Engineered nanotechnology could be used to assist in the weaponization of an agent in numerous ways (Kosal, 2009). For example, nanotechnology could be used to create microcapsules or nanocapsules that encase the agent and improve stability or delivery (Koroleva et al., 2016); to make delivery particles more environmentally stable; to create storage devices for biological products; to create specialized nanoparticles that respond to ultraviolet light (Jalani et al., 2016), are activated remotely, or are engineered to evade the immune system (Zolnik et al., 2010; Rodriguez et al., 2013); to confer the ability to penetrate skin or invade into tiny bronchioles in the lung, cross the blood-brain barrier (Saraiva et al., 2016), or target other specific tissues; or to provide advanced aerosolization capability. An example of one nanoparticle formulation and its use as a delivery platform is discussed in Box 7-1.
Automation is growing rapidly in nearly every field. In biology, the growth of automation is evident in the integration of technologies such as microfluidics, mass spectrometry, bioinformatics, and machine learning into laboratory processes. Automation tools allow researchers to screen ever-larger collections of genetic sequences or physical samples for a wide variety of properties; it is now possible to produce and screen hundreds of thousands of clones and variants in a matter of weeks. Malicious actors could take advantage of these capabilities to, for example, streamline testing of agents, increase fidelity, and fine-tune targeting, potentially while evading mechanisms to detect or screen for malicious activity. Although sequence annotation is becoming more precise, many algorithms must still use unvalidated and unverified data (Poptsova and Gogarten, 2010). This creates “noise” in the system that could inform the design of bioagents or allow malicious actors to undermine legitimate research by, for example, deliberately submitting incorrect genomic data to public databases to mask one’s own work or to sabotage the detection efforts of others.
Standard laboratory robotics is now within the reach of virtually any laboratory. By enabling massively scaled-up experimentation and testing, these tools can significantly shorten the time frame of the Design-Build-Test cycle
overall and potentially improve the likelihood of producing the desired biological functionality. Microfluidic tools, which provide the capability to handle small volumes, control laminar fluid flows, and measure perturbations and timescales within biological systems, are becoming particularly common and are used in a wide variety of research arenas, including drug development and the development of sensors for detecting biomarkers, biohazards, or pollutants (Dittrich and Manz, 2006; Berkeley Lights, 2017). In synthetic biology, microfluidics tools are being adopted to make the testing of biological products or systems fast, inexpensive, and robust. By facilitating testing of many agents at small scale and potentially low cost, these tools could provide malicious actors the capability to develop bioweapons by systematically incorporating multiple genetic variations to synthesize and screen multiple variants (a combinatorial approach) rather than a precise, knowledge-based approach. In addition, the automation of protein design, enabled by mass spectrometry, potentially allows hundreds of thousands of variants to be tested, assessed, and used for refining the design of protein properties via machine learning algorithms (Huang et al., 2016). The combined use of automated design with microfluidics can potentially enable an actor to rapidly develop and test multiple versions of a potential agent at small scale, at low cost, and with relatively limited prior knowledge of how to engineer the desired phenotypic result. For desired results such as lethality, combinatorial design and screening could also provide enough confidence in the behavior of an agent that the actor may not need to pursue larger-scale testing, as well as provide a way to achieve proof of principle for facilitating fidelity during production scale-up. Finally, microfluidics in particular can also create synergies with other areas such as nanotechnology by facilitating the creation of homogeneous nanoparticles for agent delivery.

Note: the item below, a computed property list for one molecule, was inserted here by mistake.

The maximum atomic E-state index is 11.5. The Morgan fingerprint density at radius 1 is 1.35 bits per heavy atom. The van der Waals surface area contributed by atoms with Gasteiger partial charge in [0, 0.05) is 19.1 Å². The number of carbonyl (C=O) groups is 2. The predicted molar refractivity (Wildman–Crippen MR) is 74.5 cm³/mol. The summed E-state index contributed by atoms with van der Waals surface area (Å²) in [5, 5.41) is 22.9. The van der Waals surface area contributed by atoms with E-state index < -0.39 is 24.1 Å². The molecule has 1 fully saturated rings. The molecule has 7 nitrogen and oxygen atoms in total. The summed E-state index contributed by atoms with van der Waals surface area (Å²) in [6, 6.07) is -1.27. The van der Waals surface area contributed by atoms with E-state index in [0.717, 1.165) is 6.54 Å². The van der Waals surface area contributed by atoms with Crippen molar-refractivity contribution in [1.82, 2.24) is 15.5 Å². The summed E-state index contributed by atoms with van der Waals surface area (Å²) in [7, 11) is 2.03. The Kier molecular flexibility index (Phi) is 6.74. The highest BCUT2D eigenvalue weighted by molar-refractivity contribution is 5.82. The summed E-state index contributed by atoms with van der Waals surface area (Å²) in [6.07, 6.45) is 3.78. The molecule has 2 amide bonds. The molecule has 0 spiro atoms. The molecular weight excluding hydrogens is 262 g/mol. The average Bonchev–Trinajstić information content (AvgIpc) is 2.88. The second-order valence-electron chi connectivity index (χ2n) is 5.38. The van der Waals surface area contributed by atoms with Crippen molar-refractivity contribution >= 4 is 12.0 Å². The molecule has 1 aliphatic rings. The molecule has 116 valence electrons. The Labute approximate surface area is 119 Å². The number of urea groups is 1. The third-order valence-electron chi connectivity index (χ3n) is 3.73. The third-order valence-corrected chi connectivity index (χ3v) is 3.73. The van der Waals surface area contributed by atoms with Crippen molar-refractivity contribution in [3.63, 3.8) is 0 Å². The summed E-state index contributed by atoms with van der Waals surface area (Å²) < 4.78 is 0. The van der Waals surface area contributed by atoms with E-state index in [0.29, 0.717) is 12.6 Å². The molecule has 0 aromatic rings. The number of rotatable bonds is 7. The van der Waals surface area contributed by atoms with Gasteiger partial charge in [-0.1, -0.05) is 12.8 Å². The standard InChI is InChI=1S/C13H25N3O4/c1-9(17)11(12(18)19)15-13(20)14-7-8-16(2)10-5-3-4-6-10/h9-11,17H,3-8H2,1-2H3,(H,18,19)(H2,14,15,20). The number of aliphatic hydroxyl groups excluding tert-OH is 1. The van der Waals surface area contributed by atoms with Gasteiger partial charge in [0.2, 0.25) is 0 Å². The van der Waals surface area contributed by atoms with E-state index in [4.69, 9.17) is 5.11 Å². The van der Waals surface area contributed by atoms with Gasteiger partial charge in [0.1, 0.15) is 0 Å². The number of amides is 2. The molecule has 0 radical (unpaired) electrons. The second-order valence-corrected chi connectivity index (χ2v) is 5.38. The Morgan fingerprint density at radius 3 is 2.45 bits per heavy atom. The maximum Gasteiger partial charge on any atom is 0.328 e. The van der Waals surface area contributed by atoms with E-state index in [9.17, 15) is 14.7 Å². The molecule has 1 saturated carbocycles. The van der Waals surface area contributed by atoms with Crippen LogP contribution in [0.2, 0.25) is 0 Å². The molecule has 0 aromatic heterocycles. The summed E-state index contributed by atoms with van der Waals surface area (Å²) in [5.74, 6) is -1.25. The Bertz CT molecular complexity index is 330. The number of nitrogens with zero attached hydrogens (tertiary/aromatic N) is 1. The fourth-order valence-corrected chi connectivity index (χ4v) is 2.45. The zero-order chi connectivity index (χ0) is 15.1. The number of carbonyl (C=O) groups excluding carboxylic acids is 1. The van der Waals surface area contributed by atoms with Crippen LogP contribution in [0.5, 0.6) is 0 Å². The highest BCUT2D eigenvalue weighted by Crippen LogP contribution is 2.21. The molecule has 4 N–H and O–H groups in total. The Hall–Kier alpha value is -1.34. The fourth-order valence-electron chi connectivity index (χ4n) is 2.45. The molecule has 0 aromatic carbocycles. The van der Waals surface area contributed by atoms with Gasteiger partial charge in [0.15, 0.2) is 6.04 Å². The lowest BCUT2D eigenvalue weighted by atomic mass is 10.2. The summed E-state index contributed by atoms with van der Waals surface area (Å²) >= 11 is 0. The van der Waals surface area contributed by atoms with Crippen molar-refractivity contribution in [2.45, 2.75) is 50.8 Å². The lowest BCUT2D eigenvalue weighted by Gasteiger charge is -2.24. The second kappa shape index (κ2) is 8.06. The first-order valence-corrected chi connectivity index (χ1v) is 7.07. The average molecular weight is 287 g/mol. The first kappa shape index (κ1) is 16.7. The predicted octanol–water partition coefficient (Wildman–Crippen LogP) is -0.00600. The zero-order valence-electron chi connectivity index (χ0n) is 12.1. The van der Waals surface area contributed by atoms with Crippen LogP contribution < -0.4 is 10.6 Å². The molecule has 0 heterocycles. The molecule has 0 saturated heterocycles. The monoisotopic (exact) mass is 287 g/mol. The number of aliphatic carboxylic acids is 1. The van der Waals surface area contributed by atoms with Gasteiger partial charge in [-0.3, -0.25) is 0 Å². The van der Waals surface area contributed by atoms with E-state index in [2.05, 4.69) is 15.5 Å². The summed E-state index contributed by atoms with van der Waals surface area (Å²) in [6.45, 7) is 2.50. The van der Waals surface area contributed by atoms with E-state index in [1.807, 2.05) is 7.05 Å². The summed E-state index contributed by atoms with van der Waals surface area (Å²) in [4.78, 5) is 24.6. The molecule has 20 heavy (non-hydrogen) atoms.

Additive manufacturing technologies, also known as 3D printing, have emerged to create advanced materials with superior performance, lower environmental impacts, or new functionalities. A variety of materials with